COVID-19: A boost of optimism in dark timesCOVID-19: A boost of optimism in dark times
Here is a dose of positivity in the middle of the coronavirus pandemic!
March 24, 2020
I just got off the phone with an industry peer, and as we caught up on current beef topics, naturally, the conversation turned to COVID-19.
We talked about the level of panic and stress many producers are feeling right now, and we agreed that what cattlemen and women truly need is a shot of optimism and a reminder that this, too, shall pass.
He told me, “We are writing history right now, and we hold the pen. We can be the heroes in this story!”
And I couldn’t agree more!
Yes, I know we are facing great uncertainties. Markets are down. Tensions between packers and the producer are rising. Beef demand is going up, but cattle raisers are exiting the business at an increasing rate. There are many pressures to deal with, and to add insult to injury, Congress can’t get it together to help Americans during a time of crisis! Needless to say, family businesses are hurting, and morale is at an incredible low.
Yet, we need to ask ourselves, are we going to succumb to our fears and make rash decisions based on things happening outside of our control today? Are we going to throw in the towel when there is hope on the horizon?
Or are we going to take a deep breath and make smart decisions after carefully weighing the pros and cons and determining the best course of action for the long-term and not just in this shaky moment in time?
We are in the driver’s seat here. It’s how we pivot and redirect during hard times that really matters the most.
Listen, I get it. Things are tough right now, and it’s hard not to wade in these heavy emotions of stress, fear, doubt and anxiety. I get it; I’m in the thick of it, too. Many of you, like me, are now trying to run a ranch, work from home at your in-town jobs, juggle kids who now need to get into the rhythm of homeschool routines and try to keep your sanity with fewer dollars coming in and more bills piling up.
There’s no doubt about it, we are in unprecedented times that will require us making some really hard decisions. We have every right to be down in the dumps, and if you want to find others who are equally pessimistic, there’s plenty of it out there.
But on this blog, I want you to find hope and optimism.
Today, let’s pull inspiration from those who came before us in our nation’s great history. These brave and bold patriots were tough and lived with grace and grit under pressure. They were resourceful and made huge sacrifices to make ends meet, to provide for their families and to pursue the American dream. They forged new paths in the face of great unknowns, and they did it without the comforts we now enjoy. It’s tough, but as a nation, we’ve faced tougher extreme circumstances.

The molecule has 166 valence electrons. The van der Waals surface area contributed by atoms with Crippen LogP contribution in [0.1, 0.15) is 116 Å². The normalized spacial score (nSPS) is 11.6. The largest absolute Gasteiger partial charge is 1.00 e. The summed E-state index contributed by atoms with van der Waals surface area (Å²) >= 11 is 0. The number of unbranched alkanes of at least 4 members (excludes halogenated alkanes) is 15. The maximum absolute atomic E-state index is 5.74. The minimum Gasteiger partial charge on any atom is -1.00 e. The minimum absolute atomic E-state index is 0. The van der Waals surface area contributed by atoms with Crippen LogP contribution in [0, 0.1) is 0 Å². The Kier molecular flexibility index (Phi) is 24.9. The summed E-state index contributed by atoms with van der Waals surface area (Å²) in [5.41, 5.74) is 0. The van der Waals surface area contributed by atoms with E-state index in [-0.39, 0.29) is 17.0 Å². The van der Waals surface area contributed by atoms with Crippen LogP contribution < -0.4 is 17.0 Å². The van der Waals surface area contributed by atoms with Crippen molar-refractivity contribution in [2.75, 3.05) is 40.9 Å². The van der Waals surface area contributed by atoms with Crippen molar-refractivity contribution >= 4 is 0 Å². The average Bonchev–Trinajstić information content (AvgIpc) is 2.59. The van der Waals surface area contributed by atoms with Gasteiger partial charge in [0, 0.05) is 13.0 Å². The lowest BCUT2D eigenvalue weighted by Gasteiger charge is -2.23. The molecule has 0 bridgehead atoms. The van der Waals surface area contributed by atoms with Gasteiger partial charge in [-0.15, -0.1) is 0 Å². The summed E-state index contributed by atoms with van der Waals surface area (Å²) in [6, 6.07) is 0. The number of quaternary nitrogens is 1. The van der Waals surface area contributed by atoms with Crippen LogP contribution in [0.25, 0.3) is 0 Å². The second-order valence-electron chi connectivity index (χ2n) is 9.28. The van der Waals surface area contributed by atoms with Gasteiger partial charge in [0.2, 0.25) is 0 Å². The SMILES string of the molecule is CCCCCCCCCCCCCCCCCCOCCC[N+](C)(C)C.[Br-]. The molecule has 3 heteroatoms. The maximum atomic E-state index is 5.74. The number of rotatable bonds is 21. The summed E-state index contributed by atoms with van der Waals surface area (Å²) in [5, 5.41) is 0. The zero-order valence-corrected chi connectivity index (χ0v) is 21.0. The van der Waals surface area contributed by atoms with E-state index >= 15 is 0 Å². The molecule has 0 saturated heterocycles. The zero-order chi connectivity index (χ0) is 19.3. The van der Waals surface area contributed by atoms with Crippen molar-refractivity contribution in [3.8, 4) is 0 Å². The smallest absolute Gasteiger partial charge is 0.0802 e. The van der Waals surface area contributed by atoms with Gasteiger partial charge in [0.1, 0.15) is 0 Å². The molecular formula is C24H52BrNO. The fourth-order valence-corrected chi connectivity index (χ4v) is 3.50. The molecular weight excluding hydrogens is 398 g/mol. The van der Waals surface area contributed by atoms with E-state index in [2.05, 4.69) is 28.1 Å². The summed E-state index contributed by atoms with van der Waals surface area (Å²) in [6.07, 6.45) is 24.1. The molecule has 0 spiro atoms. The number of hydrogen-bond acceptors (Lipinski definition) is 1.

America may be taking a beating right now, but we will come out of this stronger than ever. I know this to be true because I believe the spirit of the American cowboy and cowgirl is alive and well in this country. We will defeat this “invisible enemy” and when we do, we will pull together as a nation, better than ever!
If you need more than a little pep talk from me, check out this inspirational video featuring Alfredo DiConstanzo, University of Minnesota beef science professor and Trevor Greenfield of Rio Nutrition.
In this 20-minute talk, they cover six topics: how to remain resilient in tough times; how to be an evangelist of positivity and breathe hope to those around how; how to increase the value of your calves you will market this fall; how to make decisions today that will impact the bigger picture rather than making short-term, panic-driven decisions; how to spread the word to the public about eating beef during tough economic times using cheaper cuts; and how to remain healthy physically and emotionally during this difficult time.
How are you staying positive during this ordeal? If you have an encouraging word or two to share, please join the conversation in the comments section below!
The opinions of Amanda Radke are not necessarily those of beefmagazine.com or Farm Progress.
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